Here’s a blog post a little out of the ordinary for me. Just some things I’ve been thinking about and I find interesting. I’m not a historian of the old west nor do I claim to have all of the questions on this topic figured out, I’m still learning. I don’t have an outline on paper or anything like that, just stream of consciousness here… I wanted to get my thoughts down on this topic after noticing some inconsistencies in Hollywood, so here you go…
I have a love of the people and the culture of the late 1800’s in the United States, and especially in and around Texas. The era of cowboys and pioneers making their way west and still settling the country after the Civil War.
One of the most notable characters of the “old west” is John Henry Holliday, known later in his life as “Doc” Holliday. He was called Doc because he earned a degree in dental surgery and practiced dentistry before his health forced him to seek out a new means of employment.
Doc was born with a cleft palate and had a speech impediment. As a result, his mother doted on him and he grew up the typical “momma’s boy” in a southern aristocratic family around the Atlanta, Georgia area. He did not have a lot of friends outside of his own extended family. He was the son of a Confederate soldier and a presbyterian in a family of some notable Mormon pioneers.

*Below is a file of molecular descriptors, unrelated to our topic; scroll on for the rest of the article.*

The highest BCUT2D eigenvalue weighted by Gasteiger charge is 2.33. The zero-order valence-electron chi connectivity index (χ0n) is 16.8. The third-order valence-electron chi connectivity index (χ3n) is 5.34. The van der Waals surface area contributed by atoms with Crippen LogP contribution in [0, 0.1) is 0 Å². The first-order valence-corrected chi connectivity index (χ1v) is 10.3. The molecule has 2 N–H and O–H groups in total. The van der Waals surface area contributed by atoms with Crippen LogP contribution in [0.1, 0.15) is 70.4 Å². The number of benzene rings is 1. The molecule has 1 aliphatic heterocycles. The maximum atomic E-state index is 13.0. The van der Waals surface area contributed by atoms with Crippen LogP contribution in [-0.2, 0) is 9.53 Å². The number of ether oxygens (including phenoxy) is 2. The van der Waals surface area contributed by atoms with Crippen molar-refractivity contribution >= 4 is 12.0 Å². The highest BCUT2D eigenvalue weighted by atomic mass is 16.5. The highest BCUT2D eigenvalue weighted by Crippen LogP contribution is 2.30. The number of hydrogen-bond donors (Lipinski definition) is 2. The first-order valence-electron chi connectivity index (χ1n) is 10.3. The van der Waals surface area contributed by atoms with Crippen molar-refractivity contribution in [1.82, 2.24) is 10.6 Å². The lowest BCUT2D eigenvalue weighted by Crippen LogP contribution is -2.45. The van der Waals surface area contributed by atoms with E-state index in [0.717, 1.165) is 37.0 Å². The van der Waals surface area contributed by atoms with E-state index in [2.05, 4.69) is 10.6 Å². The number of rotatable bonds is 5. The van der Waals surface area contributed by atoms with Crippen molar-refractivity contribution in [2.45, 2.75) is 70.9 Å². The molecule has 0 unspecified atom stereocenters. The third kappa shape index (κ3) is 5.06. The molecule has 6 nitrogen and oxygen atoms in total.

When John Henry was just a young teenager tragedy would strike and define him even further. His mother took ill with what was called “consumption” in the 1800’s and today is known as Tuberculosis. By all accounts, John stayed by her side caring for her through this terrible illness which consumes its victims from the inside out. When he was just 15 years old his mother was dead, and his father remarried quickly.
For a boy to lose his mother at that age is tough. For a boy like John Henry, it was devastating. This combined with the general malaise and search for identity in the South after the Civil War and this was a recipe for disaster in a young man’s life. Family members were concerned for the direction John Henry might be going. Perhaps they felt sorry for him or just didn’t want to see his life wasted. Whatever the reason, some relatives came together to fund John going to Philadelphia to receive his Doctor of Dental Surgery. He excelled and actually completed his course of study 5 months before his 21st birthday, the minimum age requirement for graduation, so the school held his degree until his birthday. He moved to St. Louis for a few months to work under another dentist, and then moved back home to Atlanta and joined a practice close to home.